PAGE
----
The first racing of note in Portugal took place in 1931 on the Vila Real circuit, inland from Oporto in the north of the country in the wine-growing region. This was a remarkable 4.3-mile road track with narrow bridges, level crossings, lamp posts and trees. The event was revived after the war and hosted major international sports car races in the 1950s and Formula 3 in the 1960s. It became far too dangerous and international racing turned its back on Vila Real in 1974, although the circuit was still used for the national touring car championship until well into the 1990s. A less dramatic but similar road circuit also existed for many years at Vila da Conde to the north of Oporto where the race ran through the streets and along the front at the seaside resort.
Oporto was the venue of the first Portuguese Grand Prix in 1950. This was a sportscar event with a track which was laid out through the town and included sections of cobbled street and even tramlines. It was a hazardous place and there were a number of major accidents. The circuit hosted World Championship F1 races in 1958 and 1960. The first was won by Stirling Moss in his Vanwall and the second was a Cooper 1-2 which guaranteed Jack Brabham victory in the World Championship. Bruce McLaren came second.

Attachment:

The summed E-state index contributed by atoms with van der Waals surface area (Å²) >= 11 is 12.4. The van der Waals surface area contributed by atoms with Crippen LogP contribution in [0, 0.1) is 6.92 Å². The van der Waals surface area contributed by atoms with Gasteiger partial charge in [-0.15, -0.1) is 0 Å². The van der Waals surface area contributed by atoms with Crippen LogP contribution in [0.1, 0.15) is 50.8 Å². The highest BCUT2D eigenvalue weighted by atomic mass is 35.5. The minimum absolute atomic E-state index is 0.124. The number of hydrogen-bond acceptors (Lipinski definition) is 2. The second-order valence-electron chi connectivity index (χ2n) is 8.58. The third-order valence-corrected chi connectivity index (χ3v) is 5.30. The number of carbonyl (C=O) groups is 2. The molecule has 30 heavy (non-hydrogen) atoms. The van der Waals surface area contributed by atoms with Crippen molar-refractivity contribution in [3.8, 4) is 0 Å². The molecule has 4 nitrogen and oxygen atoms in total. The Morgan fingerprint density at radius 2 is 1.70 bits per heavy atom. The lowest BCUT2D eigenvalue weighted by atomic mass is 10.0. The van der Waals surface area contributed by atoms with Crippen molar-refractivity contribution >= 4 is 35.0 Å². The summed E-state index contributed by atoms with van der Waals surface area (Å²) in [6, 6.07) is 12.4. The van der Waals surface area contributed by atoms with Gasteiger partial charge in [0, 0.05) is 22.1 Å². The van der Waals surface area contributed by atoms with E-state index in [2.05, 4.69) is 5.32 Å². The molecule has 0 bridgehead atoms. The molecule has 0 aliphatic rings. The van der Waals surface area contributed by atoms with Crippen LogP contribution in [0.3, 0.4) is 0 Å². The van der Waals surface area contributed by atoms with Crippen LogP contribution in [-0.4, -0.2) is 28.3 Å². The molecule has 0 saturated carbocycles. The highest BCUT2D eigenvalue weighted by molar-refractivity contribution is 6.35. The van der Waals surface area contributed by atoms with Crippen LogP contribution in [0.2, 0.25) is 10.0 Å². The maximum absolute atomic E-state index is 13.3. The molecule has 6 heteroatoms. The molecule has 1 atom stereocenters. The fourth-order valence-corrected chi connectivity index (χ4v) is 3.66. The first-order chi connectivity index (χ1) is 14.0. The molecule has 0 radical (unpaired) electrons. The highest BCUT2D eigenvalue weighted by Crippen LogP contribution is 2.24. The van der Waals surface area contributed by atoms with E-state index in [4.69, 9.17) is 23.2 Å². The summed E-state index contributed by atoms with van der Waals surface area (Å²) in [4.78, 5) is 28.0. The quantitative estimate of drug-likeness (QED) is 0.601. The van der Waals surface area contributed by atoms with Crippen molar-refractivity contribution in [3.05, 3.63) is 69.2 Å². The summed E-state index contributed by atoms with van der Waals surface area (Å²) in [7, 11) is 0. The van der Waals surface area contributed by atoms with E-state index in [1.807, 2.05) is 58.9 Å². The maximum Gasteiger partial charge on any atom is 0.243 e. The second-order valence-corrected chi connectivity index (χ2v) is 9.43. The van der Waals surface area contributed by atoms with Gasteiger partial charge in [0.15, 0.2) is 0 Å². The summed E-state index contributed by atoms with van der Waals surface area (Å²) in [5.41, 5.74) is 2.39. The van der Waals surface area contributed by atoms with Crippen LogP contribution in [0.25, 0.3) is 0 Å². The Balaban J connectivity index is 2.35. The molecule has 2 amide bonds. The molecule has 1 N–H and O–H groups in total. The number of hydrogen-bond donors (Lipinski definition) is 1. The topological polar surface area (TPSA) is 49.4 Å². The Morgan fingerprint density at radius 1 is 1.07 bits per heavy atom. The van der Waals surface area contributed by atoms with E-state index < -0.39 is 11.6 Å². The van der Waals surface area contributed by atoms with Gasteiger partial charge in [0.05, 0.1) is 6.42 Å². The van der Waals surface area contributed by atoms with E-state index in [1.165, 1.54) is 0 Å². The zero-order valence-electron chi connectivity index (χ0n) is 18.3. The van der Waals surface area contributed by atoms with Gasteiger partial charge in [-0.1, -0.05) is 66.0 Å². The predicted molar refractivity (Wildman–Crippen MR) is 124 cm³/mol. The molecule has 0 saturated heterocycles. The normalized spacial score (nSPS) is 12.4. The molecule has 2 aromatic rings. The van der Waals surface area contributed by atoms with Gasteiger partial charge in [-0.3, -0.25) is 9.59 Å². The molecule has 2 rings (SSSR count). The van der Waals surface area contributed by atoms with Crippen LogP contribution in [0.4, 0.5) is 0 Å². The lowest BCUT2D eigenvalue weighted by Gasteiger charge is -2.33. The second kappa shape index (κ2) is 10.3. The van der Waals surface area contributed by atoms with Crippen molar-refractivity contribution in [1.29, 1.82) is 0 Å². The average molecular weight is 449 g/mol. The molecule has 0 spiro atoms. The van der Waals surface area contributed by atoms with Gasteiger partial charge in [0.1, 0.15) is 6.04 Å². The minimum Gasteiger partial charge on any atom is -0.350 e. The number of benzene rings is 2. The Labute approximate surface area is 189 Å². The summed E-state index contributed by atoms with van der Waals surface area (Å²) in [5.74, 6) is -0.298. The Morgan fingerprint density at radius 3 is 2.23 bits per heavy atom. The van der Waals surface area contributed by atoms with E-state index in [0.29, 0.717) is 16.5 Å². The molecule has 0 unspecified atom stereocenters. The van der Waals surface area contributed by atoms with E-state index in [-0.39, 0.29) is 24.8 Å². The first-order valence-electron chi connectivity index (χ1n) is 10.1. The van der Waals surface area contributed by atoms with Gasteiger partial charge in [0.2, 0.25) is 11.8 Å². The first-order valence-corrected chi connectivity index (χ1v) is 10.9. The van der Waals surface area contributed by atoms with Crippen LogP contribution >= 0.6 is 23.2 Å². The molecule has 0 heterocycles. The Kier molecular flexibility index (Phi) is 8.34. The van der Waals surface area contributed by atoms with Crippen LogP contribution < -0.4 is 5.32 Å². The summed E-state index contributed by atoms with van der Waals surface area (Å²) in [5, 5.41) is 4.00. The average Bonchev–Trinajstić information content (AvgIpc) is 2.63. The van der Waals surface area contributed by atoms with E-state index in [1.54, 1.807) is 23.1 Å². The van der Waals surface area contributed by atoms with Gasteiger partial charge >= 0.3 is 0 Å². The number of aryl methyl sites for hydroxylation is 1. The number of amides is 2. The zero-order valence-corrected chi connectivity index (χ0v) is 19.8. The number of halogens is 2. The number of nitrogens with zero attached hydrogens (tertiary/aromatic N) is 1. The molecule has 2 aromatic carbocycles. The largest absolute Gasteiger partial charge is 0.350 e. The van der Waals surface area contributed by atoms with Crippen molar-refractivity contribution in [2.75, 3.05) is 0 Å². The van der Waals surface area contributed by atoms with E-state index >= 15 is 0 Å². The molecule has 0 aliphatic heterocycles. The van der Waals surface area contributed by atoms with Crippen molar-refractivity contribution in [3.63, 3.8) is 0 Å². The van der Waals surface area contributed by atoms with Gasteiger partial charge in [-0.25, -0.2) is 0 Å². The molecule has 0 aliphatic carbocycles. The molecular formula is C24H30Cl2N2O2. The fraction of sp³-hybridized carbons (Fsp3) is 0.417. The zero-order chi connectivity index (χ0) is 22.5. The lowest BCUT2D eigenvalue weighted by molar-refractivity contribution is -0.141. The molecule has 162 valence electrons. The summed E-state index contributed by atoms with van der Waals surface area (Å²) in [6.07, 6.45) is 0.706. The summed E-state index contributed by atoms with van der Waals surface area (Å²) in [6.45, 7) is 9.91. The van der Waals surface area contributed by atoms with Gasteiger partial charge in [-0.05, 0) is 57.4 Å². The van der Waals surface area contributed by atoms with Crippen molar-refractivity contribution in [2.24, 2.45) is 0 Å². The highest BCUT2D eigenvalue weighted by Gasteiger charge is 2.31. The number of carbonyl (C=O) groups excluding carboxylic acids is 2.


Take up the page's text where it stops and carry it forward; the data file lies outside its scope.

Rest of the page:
The 1959 Portuguese Grand Prix was held on a track which was laid out in Lisbon's Monsanto Park. It was won by Moss. Brabham was fortunate to emerge unscathed when he spun trying to avoid the twice-lapped local driver Mario Cabral and hit a telegraph pole. Brabham was thrown out and landed in the middle of the road and was narrowly missed by Masten Gregory when he arrived on the scene.